Litecoin (LTC or Ł) is a peer-to-peer cryptocurrency and open-source software project released under the MIT/X11 license. Litecoin was an early bitcoin spinoff or altcoin, starting in October 2011. In technical details, litecoin is nearly identical to Bitcoin.
Litecoin was released via an open-source client on GitHub on October 7, 2011 by Charlie Lee, a Google employee who later became Engineering Director at Coinbase. The Litecoin network went live on October 13, 2011. It was a source code fork of the Bitcoin Core client, differing primarily by having a decreased block generation time (2.5 minutes), increased maximum number of coins, different hashing algorithm (scrypt, instead of SHA-256), and a slightly modified GUI.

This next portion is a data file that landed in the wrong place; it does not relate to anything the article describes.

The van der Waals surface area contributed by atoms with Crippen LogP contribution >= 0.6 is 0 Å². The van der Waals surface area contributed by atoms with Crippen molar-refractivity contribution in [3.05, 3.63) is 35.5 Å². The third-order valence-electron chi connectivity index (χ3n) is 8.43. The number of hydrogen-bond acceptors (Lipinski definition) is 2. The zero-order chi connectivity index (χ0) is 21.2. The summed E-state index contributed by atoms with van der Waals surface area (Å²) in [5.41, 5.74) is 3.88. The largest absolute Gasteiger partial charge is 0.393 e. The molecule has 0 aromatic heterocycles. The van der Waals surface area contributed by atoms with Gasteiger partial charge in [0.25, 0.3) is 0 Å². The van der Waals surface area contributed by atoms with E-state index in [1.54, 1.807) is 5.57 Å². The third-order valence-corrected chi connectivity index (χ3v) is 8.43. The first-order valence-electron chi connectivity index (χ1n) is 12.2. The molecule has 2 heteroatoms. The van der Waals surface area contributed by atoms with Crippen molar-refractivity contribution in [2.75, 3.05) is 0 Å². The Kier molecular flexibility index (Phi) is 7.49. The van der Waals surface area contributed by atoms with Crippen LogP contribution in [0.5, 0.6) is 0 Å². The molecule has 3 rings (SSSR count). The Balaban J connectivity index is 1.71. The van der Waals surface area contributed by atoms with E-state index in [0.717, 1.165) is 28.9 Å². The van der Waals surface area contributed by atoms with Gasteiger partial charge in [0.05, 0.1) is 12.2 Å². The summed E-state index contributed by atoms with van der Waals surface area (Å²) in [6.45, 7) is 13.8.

During the month of November 2013, the aggregate value of Litecoin experienced massive growth which included a 100% leap within 24 hours.
Differences from Bitcoin
Litecoin is different in some ways from Bitcoin.
The Litecoin Network aims to process a block every 2.5 minutes, rather than Bitcoin's 10 minutes. This allows Litecoin to confirm transactions much faster than Bitcoin. Litecoin uses scrypt in its proof-of-work algorithm, a sequential memory-hard function requiring asymptotically more memory than an algorithm which is not memory-hard. Due to Litecoin's use of the scrypt algorithm, FPGA and ASIC devices made for mining Litecoin are more complicated to create and more expensive to produce than they are for Bitcoin, which uses SHA-256.
When it comes to Litecoin as a method of payment, in early days there was correlation to Bitcoin in terms of extended payment patterns. Although one might assume that payment patterns of Litecoin would converge to Bitcoin, it has been found that there is little correlation of the payment patterns of Litecoin vs Bitcoin today, and these patterns continue to diverge over time.